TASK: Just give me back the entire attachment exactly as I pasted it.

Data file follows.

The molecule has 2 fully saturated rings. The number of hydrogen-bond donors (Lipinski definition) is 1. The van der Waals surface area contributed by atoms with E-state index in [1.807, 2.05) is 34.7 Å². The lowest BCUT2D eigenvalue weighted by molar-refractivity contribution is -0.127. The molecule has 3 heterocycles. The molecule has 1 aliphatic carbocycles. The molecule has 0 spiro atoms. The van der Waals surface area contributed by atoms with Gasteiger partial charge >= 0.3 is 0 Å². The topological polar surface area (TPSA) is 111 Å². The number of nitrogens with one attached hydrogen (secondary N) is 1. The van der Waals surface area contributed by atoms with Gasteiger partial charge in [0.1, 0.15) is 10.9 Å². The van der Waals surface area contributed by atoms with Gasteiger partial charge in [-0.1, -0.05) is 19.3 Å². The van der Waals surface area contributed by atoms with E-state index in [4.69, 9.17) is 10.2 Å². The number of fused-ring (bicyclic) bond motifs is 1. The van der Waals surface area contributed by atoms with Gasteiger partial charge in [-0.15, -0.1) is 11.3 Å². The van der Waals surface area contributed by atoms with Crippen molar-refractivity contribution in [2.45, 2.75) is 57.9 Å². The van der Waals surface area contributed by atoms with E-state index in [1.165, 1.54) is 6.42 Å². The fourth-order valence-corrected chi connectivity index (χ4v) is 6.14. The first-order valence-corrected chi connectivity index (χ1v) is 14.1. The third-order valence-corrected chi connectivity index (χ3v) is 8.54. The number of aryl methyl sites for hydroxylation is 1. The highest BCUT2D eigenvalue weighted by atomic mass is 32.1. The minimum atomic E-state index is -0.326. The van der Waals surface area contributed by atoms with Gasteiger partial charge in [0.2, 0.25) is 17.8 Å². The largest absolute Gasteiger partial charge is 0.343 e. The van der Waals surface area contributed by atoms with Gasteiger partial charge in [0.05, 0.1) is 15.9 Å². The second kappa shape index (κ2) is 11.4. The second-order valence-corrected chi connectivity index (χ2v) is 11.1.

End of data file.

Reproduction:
The molecule has 2 fully saturated rings. The number of hydrogen-bond donors (Lipinski definition) is 1. The van der Waals surface area contributed by atoms with E-state index in [1.807, 2.05) is 34.7 Å². The lowest BCUT2D eigenvalue weighted by molar-refractivity contribution is -0.127. The molecule has 3 heterocycles. The molecule has 1 aliphatic carbocycles. The molecule has 0 spiro atoms. The van der Waals surface area contributed by atoms with Gasteiger partial charge >= 0.3 is 0 Å². The topological polar surface area (TPSA) is 111 Å². The number of nitrogens with one attached hydrogen (secondary N) is 1. The van der Waals surface area contributed by atoms with Gasteiger partial charge in [0.1, 0.15) is 10.9 Å². The van der Waals surface area contributed by atoms with Gasteiger partial charge in [-0.1, -0.05) is 19.3 Å². The van der Waals surface area contributed by atoms with E-state index in [4.69, 9.17) is 10.2 Å². The number of fused-ring (bicyclic) bond motifs is 1. The van der Waals surface area contributed by atoms with Gasteiger partial charge in [-0.15, -0.1) is 11.3 Å². The van der Waals surface area contributed by atoms with Crippen molar-refractivity contribution in [2.45, 2.75) is 57.9 Å². The van der Waals surface area contributed by atoms with E-state index in [1.165, 1.54) is 6.42 Å². The fourth-order valence-corrected chi connectivity index (χ4v) is 6.14. The first-order valence-corrected chi connectivity index (χ1v) is 14.1. The third-order valence-corrected chi connectivity index (χ3v) is 8.54. The number of aryl methyl sites for hydroxylation is 1. The highest BCUT2D eigenvalue weighted by atomic mass is 32.1. The minimum atomic E-state index is -0.326. The van der Waals surface area contributed by atoms with Gasteiger partial charge in [0.2, 0.25) is 17.8 Å². The largest absolute Gasteiger partial charge is 0.343 e. The van der Waals surface area contributed by atoms with Gasteiger partial charge in [0.05, 0.1) is 15.9 Å². The second kappa shape index (κ2) is 11.4. The second-order valence-corrected chi connectivity index (χ2v) is 11.1.